Shrinkage is a phenomenon that affects all kinds of plastic due to the thermal contraction and expansion that takes place during the 3D printing process, where the material rapidly heats up and rapidly cools down in a short amount of time.
That being said, due to the differences in the properties of the materials, while some 3D printing filaments shrink in considerable amounts, the rate of shrinkage is negligible for others, making the shrinkage rate a vital point to consider before printing your model.
Today, our topic will be the shrinkage of PETG filament, in particular, where we will observe how much PETG shrinks due to the 3D printing process and what you can do to compensate for the shrinkage.
So, what is the shrinkage rate of PETG, and how to compensate for it?
While the exact figure can vary between different brands of PETG filament, the shrinkage rate of PETG falls between the range of 0.3% to 0.6% in most scenarios.
To compensate for the PETG shrinkage, we recommend scaling your model up by the shrinkage rate, which will act as a way to negate the dimensional change that occurs due to the shrinking of the plastic.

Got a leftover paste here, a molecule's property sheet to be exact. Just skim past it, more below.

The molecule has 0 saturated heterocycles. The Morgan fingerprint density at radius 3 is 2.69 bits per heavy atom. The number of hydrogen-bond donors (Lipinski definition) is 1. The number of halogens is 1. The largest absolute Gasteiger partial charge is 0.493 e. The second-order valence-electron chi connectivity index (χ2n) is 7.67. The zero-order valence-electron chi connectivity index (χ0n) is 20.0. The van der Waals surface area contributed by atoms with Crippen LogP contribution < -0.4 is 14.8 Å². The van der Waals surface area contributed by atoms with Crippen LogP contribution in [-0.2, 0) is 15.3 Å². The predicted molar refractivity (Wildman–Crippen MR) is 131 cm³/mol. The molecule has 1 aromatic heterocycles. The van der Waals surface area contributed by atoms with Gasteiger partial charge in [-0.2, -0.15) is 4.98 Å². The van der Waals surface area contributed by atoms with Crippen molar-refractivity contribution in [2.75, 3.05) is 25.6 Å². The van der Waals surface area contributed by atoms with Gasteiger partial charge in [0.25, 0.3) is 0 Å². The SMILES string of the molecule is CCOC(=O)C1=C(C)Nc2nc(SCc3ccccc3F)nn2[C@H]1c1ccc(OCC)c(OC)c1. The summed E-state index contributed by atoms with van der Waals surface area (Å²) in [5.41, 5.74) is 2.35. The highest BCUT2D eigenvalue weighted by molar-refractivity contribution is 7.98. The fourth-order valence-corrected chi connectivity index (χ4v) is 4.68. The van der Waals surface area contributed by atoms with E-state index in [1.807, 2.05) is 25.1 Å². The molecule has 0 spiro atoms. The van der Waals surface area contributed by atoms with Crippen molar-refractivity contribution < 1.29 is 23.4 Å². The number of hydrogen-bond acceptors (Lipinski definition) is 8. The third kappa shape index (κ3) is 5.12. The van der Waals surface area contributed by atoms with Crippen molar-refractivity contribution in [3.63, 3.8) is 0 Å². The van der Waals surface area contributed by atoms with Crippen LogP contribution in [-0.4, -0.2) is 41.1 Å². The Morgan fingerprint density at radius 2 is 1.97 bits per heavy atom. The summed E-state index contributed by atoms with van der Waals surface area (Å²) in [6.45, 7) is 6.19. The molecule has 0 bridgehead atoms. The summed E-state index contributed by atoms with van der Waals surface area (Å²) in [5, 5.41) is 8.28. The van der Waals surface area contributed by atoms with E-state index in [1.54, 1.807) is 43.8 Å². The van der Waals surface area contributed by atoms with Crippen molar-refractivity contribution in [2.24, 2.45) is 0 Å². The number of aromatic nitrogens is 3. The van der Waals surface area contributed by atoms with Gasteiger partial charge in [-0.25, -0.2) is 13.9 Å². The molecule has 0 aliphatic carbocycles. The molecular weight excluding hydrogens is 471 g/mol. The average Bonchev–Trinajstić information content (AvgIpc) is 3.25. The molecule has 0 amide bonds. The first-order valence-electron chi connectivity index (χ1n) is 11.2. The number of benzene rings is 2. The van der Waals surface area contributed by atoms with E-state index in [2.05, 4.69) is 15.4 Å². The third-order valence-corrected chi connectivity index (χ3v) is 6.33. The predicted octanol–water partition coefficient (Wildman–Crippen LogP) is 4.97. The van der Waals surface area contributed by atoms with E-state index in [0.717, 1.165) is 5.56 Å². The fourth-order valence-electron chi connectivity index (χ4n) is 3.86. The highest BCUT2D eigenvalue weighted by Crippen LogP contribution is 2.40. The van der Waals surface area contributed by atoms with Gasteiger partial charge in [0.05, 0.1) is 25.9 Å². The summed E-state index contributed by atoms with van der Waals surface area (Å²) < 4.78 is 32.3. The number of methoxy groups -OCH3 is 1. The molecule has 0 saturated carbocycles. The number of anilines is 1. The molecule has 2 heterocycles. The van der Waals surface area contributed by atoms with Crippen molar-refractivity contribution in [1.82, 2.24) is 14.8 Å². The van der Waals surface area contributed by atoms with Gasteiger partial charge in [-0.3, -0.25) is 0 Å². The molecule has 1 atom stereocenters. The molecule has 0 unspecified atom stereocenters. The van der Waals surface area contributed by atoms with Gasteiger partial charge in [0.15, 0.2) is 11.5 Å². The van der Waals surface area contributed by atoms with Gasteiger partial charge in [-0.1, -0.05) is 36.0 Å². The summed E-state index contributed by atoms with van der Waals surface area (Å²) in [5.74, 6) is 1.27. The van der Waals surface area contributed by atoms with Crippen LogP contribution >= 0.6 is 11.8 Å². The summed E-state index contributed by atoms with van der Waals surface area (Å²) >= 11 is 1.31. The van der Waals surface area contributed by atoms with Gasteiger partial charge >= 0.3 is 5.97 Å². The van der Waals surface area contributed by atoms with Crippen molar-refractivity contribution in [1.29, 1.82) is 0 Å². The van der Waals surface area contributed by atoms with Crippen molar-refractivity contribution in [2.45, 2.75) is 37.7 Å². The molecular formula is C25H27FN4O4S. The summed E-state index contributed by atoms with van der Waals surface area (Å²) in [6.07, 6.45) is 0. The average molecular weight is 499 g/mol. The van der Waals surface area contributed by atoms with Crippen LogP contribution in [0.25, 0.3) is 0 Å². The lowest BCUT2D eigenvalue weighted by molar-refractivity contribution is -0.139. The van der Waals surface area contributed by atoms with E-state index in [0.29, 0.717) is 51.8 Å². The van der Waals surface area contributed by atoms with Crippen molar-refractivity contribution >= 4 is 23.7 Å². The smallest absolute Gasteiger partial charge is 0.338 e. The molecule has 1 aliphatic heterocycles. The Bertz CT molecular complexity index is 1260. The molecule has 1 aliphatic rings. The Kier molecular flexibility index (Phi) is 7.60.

Next up, we will take a deeper look into the shrinkage of PETG, discuss how you can compensate for PETG shrinkage in greater detail, and find out how the shrinkage rate of PETG affects the 3D printing process in real-life scenarios.
What Is the Shrinkage Rate (Percentage) of PETG?
The shrinkage rate of PETG is something you should always keep in mind before you proceed with the printing process, as a dimensionally inaccurate model will be a waste of both time and material in most scenarios.
PETG is one of the materials that don’t overly shrink, with a varying 0.3% to 0.6% shrinkage rate depending on the exact PETG filament you use.
As the actual concentration of PETG between different filaments can show a high degree of variance (with low-end brands usually using less pure PETG and more filler material), running your own experimentations to find the real shrinkage rate will yield the best results.
What causes PETG not to shrink way too much primarily has to do with its thermal properties of how much it thermally expands and how much it thermally contracts, as these properties essentially determine what we call the shrinking rate of the material.